I remember absolutely raving about the debut album by Asian Dub Foundation when it came out in 1998 and sending tracks from it to a mate of mine who sent me a letter (remember letters, they were great) telling me that “Asian Dub Foundation are shameless Senser rip off merchants”).  They weren’t they were much better.  Number six, what the hell was I thinking?

The only track from the list from 1993 that might be in the right place on the original list was the track at Number Nine

Stutter – Elastica (1993, Deceptive Records, Taken from ‘Elastica’)

The One Word Countdown – #40

A Rhumba Involving Three Girls….

Connection – Elastica (1995, Deceptive Records, Taken from ‘Elastica’)

Points 103

By and large the decision as to which song to include in the countdown was mostly easy.  It wasn’t quite so for Elastica.

Breaking with convention, I’m going to start with the one word title that got away as it was ‘Stutter’ that got me into Elastica.  I adore its punky brilliance and it was almost impossible to choose between them. 

Stutter – Elastica (1995, Deceptive Records, Taken from ‘Elastica’)

I loved the fact that Elastica were clearly ripping off 80s post punk bands like Wire and the Stranglers, yet still managed to sound fresh and exciting.  Of course, both Wire and The Stranglers, perhaps, seeing pound signs, quickly issued legal papers (which the band settled out of court).

Despite the obviously influences, musically, at least, Elastica didn’t really sound like any of the other bands that they were being lumped in with by the press (according to the Melody Maker, they sounded like Oasis, who Justine Frischmann described famously as making ‘plodding classic rock power ballads’, something which wasn’t that far from the truth.  The response to that was a less than favourable review in the Melody Maker – which used the title ‘This Charmless Twang’).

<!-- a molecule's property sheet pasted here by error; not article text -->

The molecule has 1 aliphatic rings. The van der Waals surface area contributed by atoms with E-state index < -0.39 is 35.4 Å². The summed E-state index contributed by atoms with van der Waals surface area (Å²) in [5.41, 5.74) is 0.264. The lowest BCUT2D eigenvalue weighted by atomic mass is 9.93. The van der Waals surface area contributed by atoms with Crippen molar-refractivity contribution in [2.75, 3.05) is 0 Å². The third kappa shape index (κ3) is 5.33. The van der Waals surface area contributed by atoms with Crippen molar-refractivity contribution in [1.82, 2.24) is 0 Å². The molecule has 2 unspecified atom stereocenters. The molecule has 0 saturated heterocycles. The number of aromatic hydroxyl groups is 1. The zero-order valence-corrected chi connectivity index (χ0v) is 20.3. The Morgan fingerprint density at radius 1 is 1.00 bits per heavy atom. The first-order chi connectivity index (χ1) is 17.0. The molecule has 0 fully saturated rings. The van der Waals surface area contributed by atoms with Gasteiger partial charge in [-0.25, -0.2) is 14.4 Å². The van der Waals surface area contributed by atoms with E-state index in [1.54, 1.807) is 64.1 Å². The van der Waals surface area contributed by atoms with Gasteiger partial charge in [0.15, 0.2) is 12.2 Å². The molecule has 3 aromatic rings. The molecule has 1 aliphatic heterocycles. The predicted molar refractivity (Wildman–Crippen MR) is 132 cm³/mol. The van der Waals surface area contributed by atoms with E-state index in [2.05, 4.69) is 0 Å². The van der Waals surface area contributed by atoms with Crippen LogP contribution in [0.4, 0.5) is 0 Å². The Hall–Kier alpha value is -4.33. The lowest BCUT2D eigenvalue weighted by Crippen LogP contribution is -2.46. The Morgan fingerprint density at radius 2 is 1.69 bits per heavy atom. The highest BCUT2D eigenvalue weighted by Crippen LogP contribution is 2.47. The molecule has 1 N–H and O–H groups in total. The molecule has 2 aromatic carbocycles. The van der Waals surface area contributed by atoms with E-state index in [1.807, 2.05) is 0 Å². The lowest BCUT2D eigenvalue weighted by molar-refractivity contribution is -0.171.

For all the brilliance of ‘Stutter’ and ‘Line Up’, ‘Connection’ is archetypal Elastica.  It has that usual ferociousness that Elastica had come to rely on, a thrashy guitar riff, a frantic bass (stolen this time from Wire’s  ‘Three Girl Rhumba’), but this has added guttural grunting and a whole lot of very suggestive thrusting going on, add that to taunting lyrics, it’s a sweaty two minutes of excellence.

There was one other track by Elastica that I did consider, but in reality it was never going to get the nod above ‘Stutter’ or ‘Connection’ but Blue by Elastica is also a fine track.

Blue – Elastica (1995, Deceptive Records, taken from ‘Elastica’)

We may as well see and hear why Wire got so annoyed with Elastica.

Three Girl Rhumba – Wire (1977, Harvest Records, Taken from ‘Pink Flag’)

I Am the Fly – Wire (1978, Harvest Records, Taken from ‘Chairs Missing’)

Its fairly obvious really, especially on ‘Three Girl Rhumba’.  I always expect that grunting noise to kick in every time I hear it. It really raises the question as to what on Earth Elastica thought they were doing.

The Ramshackle Brilliance of the Chart Show Indie Chart #1

The indie chart rundown on Saturday Lunchtime Music Programme ‘The Chart Show’ was brilliantly ramshackle and had a real cobbled together feel to it, bands names were often spelt wrong, the wrong videos were played for the wrong songs, the snippets that appeared on the screen would seem to be made up – for example

When he is not performing on stage, singer Robert Smith likes hot air ballooning over Cheshire, walking his poodle Trevor and challenging his wife to a jaffa cake eating contest”.